1. William Henry French (1815-1881) was a career military officer, a graduate of West Point and an aide-de-camp to several generals in the Mexican War. During the Seminole War, French argued with Stonewall Jackson and the two filed numerous charges against each other. French co-authored Instruction for Field Artillery, published in 1860, along with William F. Barry and Henry J. Hunt. In the Peninsula Campaign of the Civil War, he was engaged at the battles of Yorktown, Seven Pines, Oak Grove, Gaines’ Mill, Garnett’s & Golding’s Farm, Savage’s Station, Glendale, and Malvern Hill, and he received praise in official reports for his actions and leadership. French commanded the 3rd Division of the II Corps at the Battle of Antietam, making the first attack on the Confederate Division in the Sunken Road. He had just been promoted to major general in November, 1862 and led his division in the battle of Fredericksburg. He will also lead his division at the battles of Chancellorsville and Gettysburg, but his military reputation will be ruined during the Mine Run Campaign in November 1863 when Major General George G. Meade claimed that French’s corps moved too slowly to exploit a potential advantage over General Robert E. Lee.
2.  Hors du combat is a French term meaning, in this case, that the soldiers in General French’s command were unable to participate in the action, incapable of performing their military function. It becomes obvious as the article goes on that the reason for this was that they were wounded or killed.
3.  For a better listing of what is called the “order of battle” for Fredericksburg, see Wikipedia’s page “Fredericksburg Union order of battle.” It does not, however include the casualties for each division and corps.
4.  Orlando Bolivar Willcox (1823-1907), a graduate of West Point and career military officer.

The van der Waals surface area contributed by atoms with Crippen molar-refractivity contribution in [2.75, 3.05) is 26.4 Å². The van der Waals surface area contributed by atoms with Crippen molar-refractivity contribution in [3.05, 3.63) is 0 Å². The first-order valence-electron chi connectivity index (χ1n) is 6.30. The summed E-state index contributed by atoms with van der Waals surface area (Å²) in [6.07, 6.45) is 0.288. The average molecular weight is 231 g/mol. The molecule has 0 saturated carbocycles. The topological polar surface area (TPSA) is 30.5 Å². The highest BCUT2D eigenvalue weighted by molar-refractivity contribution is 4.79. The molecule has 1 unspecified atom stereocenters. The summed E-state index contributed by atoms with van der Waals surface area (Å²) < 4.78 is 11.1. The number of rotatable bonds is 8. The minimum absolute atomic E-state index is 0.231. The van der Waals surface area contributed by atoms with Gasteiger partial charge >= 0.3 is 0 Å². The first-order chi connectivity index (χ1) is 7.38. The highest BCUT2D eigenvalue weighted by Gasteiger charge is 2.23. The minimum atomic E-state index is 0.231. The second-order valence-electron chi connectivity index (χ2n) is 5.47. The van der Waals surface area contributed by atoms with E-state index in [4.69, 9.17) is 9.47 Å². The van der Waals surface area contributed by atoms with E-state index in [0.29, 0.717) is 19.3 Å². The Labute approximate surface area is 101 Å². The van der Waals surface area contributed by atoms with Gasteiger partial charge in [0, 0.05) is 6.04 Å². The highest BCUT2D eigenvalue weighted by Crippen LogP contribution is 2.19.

5.  George Washington Getty (1819-1901), a graduate of West Point and career military officer most noted for his role as a division commander in the Army of the Potomac during the final full year of the Civil War.
6.  Daniel Adams Butterfield (1831-1901), who had little military background beyond part-time militia activities, became a brigadier general in five months of joining the military. He is credited with the composing “Taps,” probably the most famous bugle call ever written. Butterfield had just became commander of the V Corps for the Battle of Fredericksburg. His corps was one of those assaulting through the city and up against murderous fire from Marye’s Heights.
7.  Andrew Atkinson Humphreys (1810-1883), a graduate of West Point and career military officer and a civil engineer in the Army. At the Battle of Fredericksburg, his division achieved the farthest advance against fierce Confederate fire from Marye’s Heights. An officer with little combat experience, he inspired his troops with his personal bravery.
8.  Charles Griffin (1825-1867), a graduate of West Point and career military officer, his leadership abilities brought him steady promotion. Assigned command of a division in the V Corps, he served at the Battle of Fredericksburg and during the Chancellorsville Campaign.
9.  George Sykes (1822-1880), a graduate of West Point and career military officer.
10.  John Fulton Reynolds (1820-1863), a graduate of West Point, a career military office, and by the Civil War one of the Union Army’s most respected senior commanders. He will be killed early in the Battle of Gettysburg.
11.  Abner Doubleday (1819-1893), a graduate of West Point and a career military officer, he He fired the first shot in defense of Fort Sumter, the opening battle of the war. At the Battle of Fredericksburg, and the 6th and 7th Wisconsin Infantries, part of the 4th Brigade, were in Doubleday’s First Division. Doubleday will play a pivotal role in the early fighting at the Battle of Gettysburg. After the War, Doubleday obtained a patent on the cable car railway that still runs in San Francisco.